Diverticular disease

What is diverticular disease?

Diverticular disease (diverticulosis) is a condition causing abnormal small pouches, also known as diverticula, to form in the wall of the large intestine. The formation of these pouches are a result of constant pressure to the bowel wall or weakened muscles. Although these pouches can form anywhere in the colon, they are most common in the sigmoid colon. Diverticula are different to polyps and are not cancerous.

 

Signs and symptoms of diverticular disease

Most people who have diverticulosis are unaware that they have the condition because it usually does not cause symptoms, however some common signs include:

Abdominal discomfort, pain, cramping and/or bloating

Changes in bowel motions

such as diarrhoea or constipation

Complications of the disease may include:

  • Diverticular bleeding – can present as painless rectal bleeding (bright red blood). Diverticular disease is one of the most common causes of acute lower gastrointestinal bleeding
  • Diverticulitis – occurs when there is an infection of the diverticulum (small pouches in the digestive tract). Symptoms include constant abdominal pain, localised tenderness in the abdomen, nausea, vomiting, constipation or diarrhoea, fever and leukocytosis. In severe cases, it may cause perforation or peritonitis.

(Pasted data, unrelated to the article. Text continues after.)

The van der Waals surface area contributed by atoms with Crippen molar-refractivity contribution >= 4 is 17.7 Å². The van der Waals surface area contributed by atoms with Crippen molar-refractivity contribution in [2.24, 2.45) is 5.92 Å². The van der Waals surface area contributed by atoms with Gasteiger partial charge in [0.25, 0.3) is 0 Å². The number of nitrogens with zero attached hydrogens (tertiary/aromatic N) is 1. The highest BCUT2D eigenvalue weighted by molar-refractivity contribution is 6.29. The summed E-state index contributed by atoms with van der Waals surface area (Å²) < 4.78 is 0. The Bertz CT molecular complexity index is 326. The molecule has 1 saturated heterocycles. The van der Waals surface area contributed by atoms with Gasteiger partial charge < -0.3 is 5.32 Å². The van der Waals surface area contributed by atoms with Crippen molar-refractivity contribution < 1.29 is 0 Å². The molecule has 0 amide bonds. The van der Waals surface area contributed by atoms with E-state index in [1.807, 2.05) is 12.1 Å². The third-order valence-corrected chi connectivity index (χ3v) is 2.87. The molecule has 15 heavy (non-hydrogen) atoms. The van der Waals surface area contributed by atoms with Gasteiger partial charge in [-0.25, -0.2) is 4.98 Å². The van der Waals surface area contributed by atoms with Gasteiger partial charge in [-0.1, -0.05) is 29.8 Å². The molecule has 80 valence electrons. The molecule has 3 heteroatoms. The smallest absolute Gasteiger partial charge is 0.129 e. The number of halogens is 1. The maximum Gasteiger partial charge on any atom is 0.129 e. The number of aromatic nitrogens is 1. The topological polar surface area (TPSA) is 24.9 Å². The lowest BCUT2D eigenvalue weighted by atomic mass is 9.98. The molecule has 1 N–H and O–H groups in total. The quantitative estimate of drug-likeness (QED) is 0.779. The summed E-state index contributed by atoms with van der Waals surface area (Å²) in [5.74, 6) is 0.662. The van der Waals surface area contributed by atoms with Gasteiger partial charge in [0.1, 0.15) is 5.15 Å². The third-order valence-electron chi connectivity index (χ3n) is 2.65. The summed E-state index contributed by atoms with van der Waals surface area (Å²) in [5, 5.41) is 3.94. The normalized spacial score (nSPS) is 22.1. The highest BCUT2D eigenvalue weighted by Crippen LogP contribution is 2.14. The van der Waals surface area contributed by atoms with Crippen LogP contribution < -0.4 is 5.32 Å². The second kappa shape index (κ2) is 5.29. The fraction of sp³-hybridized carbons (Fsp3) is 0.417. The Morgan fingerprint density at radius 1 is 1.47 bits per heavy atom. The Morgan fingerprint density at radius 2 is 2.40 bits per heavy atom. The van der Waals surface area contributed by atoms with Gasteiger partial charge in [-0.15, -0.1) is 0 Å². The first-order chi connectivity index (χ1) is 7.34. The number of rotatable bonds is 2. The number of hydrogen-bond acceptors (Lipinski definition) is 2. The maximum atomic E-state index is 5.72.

Diagnosis

Diverticulosis is often found during examination for other conditions, such as during a colonoscopy, a barium enema or CT scan, as many people do not experience symptoms.

Diverticular disease diagnosis involves a number of tests. You may undergo a colonoscopy, a procedure which involves inserting a camera on a flexible tube into the rectum to examine the diverticulum and rule out malignancy; or a barium enema, which is a special x-ray used to identify diverticula in the intestines and colon and is used for patients where a colonoscopy can be difficult or dangerous.

A CT scan is the investigation of choice for patients who have acute diverticulitis or are experiencing complications.

Treatment

As most people with diverticulosis do not experience any symptoms, treatment is not required. Fiber supplements may be recommended to help bulk and soften the stool and make bowel movements easier to pass. Medications may be used to relax spasms in the colon that cause abdominal cramping or discomfort.

Surgical treatment will depend on the severity and frequency of complications from diverticular disease. Your specialist may treat the disease with antibiotics, fluid replacement, and in some cases blood transfusion.2

Frequently asked questions

What causes diverticular disease?

Certain contributing factors can play a role in the development of diverticular disease. These include:

  • Age – People aged 60 or above are more likely to develop diverticular disease
  • Diet – Consuming a low fibre diet may increase the formation of pouches in the intestines

References

For a full list of references, click here.
  1. Gastroenterological Society of Australia (2009). Diverticular disease. Accessed 15 November 2019 at https://cart.gesa.org.au/membes/files/Consumer%20Information/Diverticular%20Disease.pdf
  2. Mayo Clinic (2019). Diverticulitis. Access 15 November 2019 at https://www.mayoclinic.org/diseases-conditions/diverticulitis/diagnosis-treatment/drc-20371764

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